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Memory Decline With Aging: Can It Be Prevented?
Healthy Living - June 24, 2014
David Prescott, PhD
In about 15 years, 20 percent of the American population will be over 65 years old. One of the most common concerns about aging is memory and whether memory difficulties are inevitable as we grow older. In addition, seniors want to know what, if anything, they can do to prevent memory loss.
Does Memory Actually Decline With Age? Research suggests that memory and mental functioning does decline in some areas with age, but normal memory decline typically has minimal impact on seniors’ ability to work and function every day. Common areas of memory that decline slightly with age include:
• The ability to find certain words during conversations.
• The ability to learn new information quickly. Learning speed typically slows down with aging, and learning new things may require more repetition as we age. Psychologists believe that we take more time to encode and retrieve memories as we age.
• Long term memory (what happened this morning or yesterday) is more likely to diminish compared to short term memory (what happened five minutes ago).
Is Memory Loss the Same as Dementia? In a word, no. While most people experience some memory loss with age, only about 5-7% of people over age 65 have dementia. Dementia refers to significant problems with memory and at least one other cognitive ability such as language or reasoning. As noted by the American Psychological Association‘s Help Center, dementia can be caused by Alzheimer’s disease or other age-related problems such as stroke or Parkinson’s disease. Dementia is irreversible, although steps can be taken to minimize its effects.
Do Memory Enhancement Programs Prevent Memory Loss and Dementia? Current research does not show a clear association between ‘brain training’ exercises and general improvement in memory. People do appear to improve in their performance on specific brain training exercises, but it does not appear to generalize to other areas. However, there do appear to be memory benefits to staying physically active and socially engaged.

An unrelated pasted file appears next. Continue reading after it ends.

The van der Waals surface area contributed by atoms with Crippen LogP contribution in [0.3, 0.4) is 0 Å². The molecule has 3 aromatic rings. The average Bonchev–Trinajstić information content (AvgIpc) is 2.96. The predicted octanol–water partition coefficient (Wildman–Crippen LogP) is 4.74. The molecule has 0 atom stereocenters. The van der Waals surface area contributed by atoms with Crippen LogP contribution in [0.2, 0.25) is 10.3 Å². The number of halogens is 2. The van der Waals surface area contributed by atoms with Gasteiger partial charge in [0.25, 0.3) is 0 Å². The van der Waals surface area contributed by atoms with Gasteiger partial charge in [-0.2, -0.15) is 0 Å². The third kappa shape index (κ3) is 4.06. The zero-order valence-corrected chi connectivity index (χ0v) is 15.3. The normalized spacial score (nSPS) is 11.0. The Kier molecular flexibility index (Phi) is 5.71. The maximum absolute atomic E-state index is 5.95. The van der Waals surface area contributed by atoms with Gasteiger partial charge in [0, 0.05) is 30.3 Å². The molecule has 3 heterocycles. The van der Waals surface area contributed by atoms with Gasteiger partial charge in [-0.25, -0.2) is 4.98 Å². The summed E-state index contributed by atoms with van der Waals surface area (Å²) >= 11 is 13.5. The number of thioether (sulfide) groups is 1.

What Can Seniors Do to Enhance Memory? In general, the factors most closely related to keeping memory problems to a minimum appear to be good physical health and staying engaged in meaningful social activities. Said another way, psychologists know that stress and poor physical health make memory problems worse. If you address the problems of stress and poor health, you also help prevent memory decline. Examples of things to do include:
• Find ways to be independent: Independence in the elderly may be different than independence of younger adults, due to physical limitations or general life circumstances. But, finding ways to respect the preferences and self-worth of our senior citizens is a good way to combat depression, and to keep their mind active.
• Engage in activities which reduce the risk for vascular problems, such as diabetes, high blood pressure and stroke, are also associated with better cognitive function and lower risk of dementia. These include having a healthy body weight, engaging in regular aerobic exercise and good eating habits.
• Healthy Diets: Research shows that healthy diets rich in unsaturated fats, such as vegetable and fish oils, can also decrease the risk of cognitive decline.
• Rule Out Depression or Anxiety: Mental health problems such as depression or anxiety often cause temporary problems with memory and concentration. Often, improvement in mood leads to improvement in memory.
American Psychological Association Psychology Topics: http://www.apa.org/helpcenter/senior-forgetfulness.aspx
National Institute of Mental Health: http://www.nimh.nih.gov/health/topics/older-adults-and-mental-health/index